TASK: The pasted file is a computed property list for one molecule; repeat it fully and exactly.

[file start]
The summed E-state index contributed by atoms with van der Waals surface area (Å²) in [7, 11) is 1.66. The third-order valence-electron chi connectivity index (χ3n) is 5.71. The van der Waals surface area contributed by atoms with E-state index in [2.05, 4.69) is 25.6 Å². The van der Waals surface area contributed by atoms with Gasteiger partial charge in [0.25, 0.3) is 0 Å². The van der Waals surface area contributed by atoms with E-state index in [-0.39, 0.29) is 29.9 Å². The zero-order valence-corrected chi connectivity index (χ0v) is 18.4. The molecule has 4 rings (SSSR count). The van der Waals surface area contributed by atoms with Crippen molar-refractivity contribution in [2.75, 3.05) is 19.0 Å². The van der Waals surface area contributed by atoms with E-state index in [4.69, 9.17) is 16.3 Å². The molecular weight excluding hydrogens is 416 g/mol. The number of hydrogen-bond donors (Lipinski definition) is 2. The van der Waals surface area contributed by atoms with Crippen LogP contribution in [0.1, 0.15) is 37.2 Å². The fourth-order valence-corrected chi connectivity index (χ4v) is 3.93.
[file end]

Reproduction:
The summed E-state index contributed by atoms with van der Waals surface area (Å²) in [7, 11) is 1.66. The third-order valence-electron chi connectivity index (χ3n) is 5.71. The van der Waals surface area contributed by atoms with E-state index in [2.05, 4.69) is 25.6 Å². The van der Waals surface area contributed by atoms with Gasteiger partial charge in [0.25, 0.3) is 0 Å². The van der Waals surface area contributed by atoms with E-state index in [-0.39, 0.29) is 29.9 Å². The zero-order valence-corrected chi connectivity index (χ0v) is 18.4. The molecule has 4 rings (SSSR count). The van der Waals surface area contributed by atoms with Crippen molar-refractivity contribution in [2.75, 3.05) is 19.0 Å². The van der Waals surface area contributed by atoms with E-state index in [4.69, 9.17) is 16.3 Å². The molecular weight excluding hydrogens is 416 g/mol. The number of hydrogen-bond donors (Lipinski definition) is 2. The van der Waals surface area contributed by atoms with Crippen LogP contribution in [0.1, 0.15) is 37.2 Å². The fourth-order valence-corrected chi connectivity index (χ4v) is 3.93.